East Texas thrift stores struggle with dumping of trash

Trash being dumped at charity stores cost them thousands of month

East Texas thrift stores struggle with dumping of trash
The Goodwill of South Mississippi says they've received thousands more in donations so far this year than last year. (Source: Photo WLOX)

TYLER, TX (KLTV) -Spring cleaning is officially upon us. And second-hand donation stores across East Texas become a popular dumping ground this time of year.

“It’s just amazing to me. It’s like they have no ownership whatever is in the bag and they just drop it off and leave," Greta Rich, the Community Outreach Coordinator for Family Crisis Center of East Texas, said.

Dirty clothes, broken televisions and dirty mattresses.

Those are just some of the unwanted items Rich says people have dumped at the local nonprofit thrift stores like Family Crisis Center of East Texas in Lufkin.

It helps them avoid having to pay the dump if they go to one of the cities dumps and it’s just a convenient way to get rid of it,” explains Rich.

The problem is thrift stores end up spending time and money to dispose of the unusable junk rather than their ultimate goal which is to raise money to help people in need by selling donated items,

We spend a lot of time employee wise. Someone is on the payroll that is there that goes through it so it’s man hours in our payroll,” says Rich.

While thrift stores appreciate and depend on donations to accomplish their work, all too frequently people leave items that which are unusable and unsaleable.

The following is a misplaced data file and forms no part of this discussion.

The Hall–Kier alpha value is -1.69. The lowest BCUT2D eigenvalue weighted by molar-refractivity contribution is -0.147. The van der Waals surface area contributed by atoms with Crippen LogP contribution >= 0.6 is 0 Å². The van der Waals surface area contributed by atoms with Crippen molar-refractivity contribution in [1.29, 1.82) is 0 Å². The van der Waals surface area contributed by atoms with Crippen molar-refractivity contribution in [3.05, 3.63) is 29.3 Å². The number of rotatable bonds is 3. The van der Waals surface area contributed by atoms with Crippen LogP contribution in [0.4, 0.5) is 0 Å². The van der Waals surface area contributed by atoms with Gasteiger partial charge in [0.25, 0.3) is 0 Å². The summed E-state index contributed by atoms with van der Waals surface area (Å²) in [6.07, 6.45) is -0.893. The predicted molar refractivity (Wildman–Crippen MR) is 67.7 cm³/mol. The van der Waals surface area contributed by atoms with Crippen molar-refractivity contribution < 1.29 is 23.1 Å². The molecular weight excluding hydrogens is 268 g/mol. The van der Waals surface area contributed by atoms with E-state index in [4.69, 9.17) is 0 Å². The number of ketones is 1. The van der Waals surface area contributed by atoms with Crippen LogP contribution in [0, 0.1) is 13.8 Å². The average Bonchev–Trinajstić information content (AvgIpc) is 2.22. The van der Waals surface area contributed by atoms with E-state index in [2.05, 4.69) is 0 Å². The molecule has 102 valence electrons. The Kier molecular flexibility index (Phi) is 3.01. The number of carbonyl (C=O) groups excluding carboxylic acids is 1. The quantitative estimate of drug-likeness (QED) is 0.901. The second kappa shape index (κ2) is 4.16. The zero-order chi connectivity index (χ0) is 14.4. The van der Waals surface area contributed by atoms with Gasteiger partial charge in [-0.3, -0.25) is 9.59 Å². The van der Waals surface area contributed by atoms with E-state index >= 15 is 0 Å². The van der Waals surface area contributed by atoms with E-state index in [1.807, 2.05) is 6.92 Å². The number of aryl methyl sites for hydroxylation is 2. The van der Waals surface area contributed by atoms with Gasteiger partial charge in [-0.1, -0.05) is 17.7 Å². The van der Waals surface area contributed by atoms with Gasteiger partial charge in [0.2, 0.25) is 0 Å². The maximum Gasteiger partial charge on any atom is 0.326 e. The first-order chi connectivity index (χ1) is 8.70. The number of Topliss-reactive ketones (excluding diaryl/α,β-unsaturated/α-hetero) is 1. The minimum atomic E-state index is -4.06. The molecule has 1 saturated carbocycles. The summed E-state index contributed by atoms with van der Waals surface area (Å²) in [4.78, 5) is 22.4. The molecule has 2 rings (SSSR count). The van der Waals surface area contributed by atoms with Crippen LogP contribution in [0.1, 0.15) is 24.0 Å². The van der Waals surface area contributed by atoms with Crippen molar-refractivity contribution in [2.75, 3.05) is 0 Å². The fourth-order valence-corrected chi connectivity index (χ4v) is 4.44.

“If these items are usable that’s great, but if they’re not it cost us money. That’s resources that we cannot put into our job training, job placements,” Kimberly Lewis, CEO and President of Goodwill Industries of East Texas, says.

Lewis says for the thrift stores it’s a serious problem. She says about 10 percent of their sales go to dumping expenses.

That’s a significant cost to us. For this Goodwill with 15 stores it’s upward to $200,000 a year,” explains Lewis.

Both Lewis and Rich want and need donations, but they say they cannot afford to spend money getting rid of garbage.

Hire additional people just to sort through items that we can’t use. It also puts a strain on our budget. You’re talking about $15,000 on average a month that goes for refuge and garbage truck,” says Lewis.

"A good rule of thumb they say is, before you leave it, ask if someone else could use it. When you’re giving away an item and you want to donate it Goodwill, think about whether or not it’s something that you would want somebody to give you,” adds Lewis.

To help thrift stores cut down on the cost of disposal, residents should only donate approved items.

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